Sewing

Lodo Dress for Maternity

So, I’m about 6 months pregnant and have been working on some maternity sewing for summer. We have very few maternity store options in town. I’m able to get basic jeans and solid colored t-shirts, but that’s about it. If I want anything with printed fabric, interesting styles, or quality construction, I have to make it myself (or load up 6 kids and drive over an hour…).

Sewing a Maternity Lodo Dress | True Bias | Radiant Home Studio

I remember trying to make maternity clothes several years ago. There were very few instructions online and no patterns available. I did manage to take an empire waist dress and make it fit by adding extra width and gathers in the front. I also adjusted a knit wrap shirt by making it wider and longer. It was all just a guessing game though. There are so many more options now! Lots of indie designers have easy to sew knit clothes that can be adjusted for maternity, and there are tons of tutorials for maternity sewing.

The first pattern I hacked to fit over my baby belly this time is the Lodo Dress from True Bias. It’s a casual knit dress, with a basic straight shape. I bought it as soon as it was released, knowing I could make it work for maternity wear without a lot of changes. I used an organic cotton interlock fabric from Cloud 9. The weight and stretch are perfect for this dress.

I chose to start with a size 10 in the bust and shoulders based on my current measurements. I also cut the longer length because I knew I would end up cutting a bit off while making adjustments. To make room for my baby belly, I measured across the front of a maternity t-shirt that fits me well and graded out in the waist to that size. (Something like this tutorial from Melly Sews.) That ended up being around the size 16 waistline. I cut the back of the dress just one size bigger in the hips and didn’t change the waist.

I sewed most of the dress together (which was really quick & easy!) and then basted the side seams to check the fit. It was way too big! I’m not sure why the t-shirt fit and the dress didn’t, but I ended up cutting off a couple of inches on both sides. In the end, the waist and hips might only be 1-2 sizes bigger than the top. My belly isn’t small at this point, but with the stretch fabric and loose fit, there was still plenty of room for my baby belly.

I gathered up the sides of the dress front below the bust line to add more length over my belly. Then I cut about 4 inches off the bottom of the dress back, so that the hems were the same length. I ended up with a nice knee-length hem.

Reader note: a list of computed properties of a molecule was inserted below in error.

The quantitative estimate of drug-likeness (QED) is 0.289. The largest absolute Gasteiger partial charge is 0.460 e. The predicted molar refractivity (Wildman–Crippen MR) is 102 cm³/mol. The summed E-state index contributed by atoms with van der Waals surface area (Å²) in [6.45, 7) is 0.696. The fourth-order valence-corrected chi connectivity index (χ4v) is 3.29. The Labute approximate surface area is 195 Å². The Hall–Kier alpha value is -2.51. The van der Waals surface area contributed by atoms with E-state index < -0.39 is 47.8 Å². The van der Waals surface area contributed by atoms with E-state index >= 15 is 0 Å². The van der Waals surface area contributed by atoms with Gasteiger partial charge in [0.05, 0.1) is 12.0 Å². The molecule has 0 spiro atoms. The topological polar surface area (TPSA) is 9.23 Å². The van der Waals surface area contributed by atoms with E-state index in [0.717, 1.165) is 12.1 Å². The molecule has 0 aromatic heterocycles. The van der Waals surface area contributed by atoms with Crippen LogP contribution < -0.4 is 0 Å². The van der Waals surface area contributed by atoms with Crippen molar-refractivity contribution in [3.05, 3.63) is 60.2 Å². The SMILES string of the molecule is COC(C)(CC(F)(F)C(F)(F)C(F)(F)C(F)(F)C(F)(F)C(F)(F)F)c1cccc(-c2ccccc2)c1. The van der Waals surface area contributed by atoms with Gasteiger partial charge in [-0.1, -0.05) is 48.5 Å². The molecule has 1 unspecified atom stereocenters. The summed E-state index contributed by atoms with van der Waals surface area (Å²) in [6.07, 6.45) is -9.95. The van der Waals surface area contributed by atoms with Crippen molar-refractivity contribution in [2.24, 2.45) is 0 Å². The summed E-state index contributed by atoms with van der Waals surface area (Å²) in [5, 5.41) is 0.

Sewing a Maternity Lodo Dress | True Bias | Radiant Home Studio

If you want to make a maternity Lodo Dress (or any dress of a similar style, like Caroline’s Coffee Shop dress), my best advice is to cut a little bit more width than you think you will need and try the dress on as you go to make adjustments. Every belly is a different shape, so it helps to make changes as you go.

Besides the side seams, I also ended up taking in the center back seam near the waist where my back curves to support my growing belly. I suppose that would be a swayback adjustment, but it was easiest to try the dress on inside out and pin where I needed to take in the fabric.

It took some trial and error to get the fit right, but a second dress would go together really quickly now that I have the sizing figured out. And even better, I think I can easily take out the side seams and redo the hem so I can wear this after pregnancy too!

I have another easy maternity hack, using the Rumi Tank from Christine Haynes, to share next week…

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Sewing

Sewing a Woven Girls Tank Top

I did some summer sewing for my growing preteen daughter this week. She’s always loved my Wiksten Tanks and has asked for something like it several times.

Sewing a Girls Woven Tank Top | Radiant Home Studio

I haven’t found a pattern like it in a preteen girl size. I’m sure one exists somewhere. Since it’s a relatively easy shape though, I decided to draft my own pattern for a woven girls tank top.

I used a bodice from another pattern to make sure the shoulder width and arm hole depth were right. From there I drew a slight scoop neck and gave the sides an A-line shape. The bottom hem is slightly rounded. I wasn’t sure if the head opening would be big enough to slip over her head, so I added a small slit opening and button loop on the back. (Here’s a tutorial for a similar back neck opening.)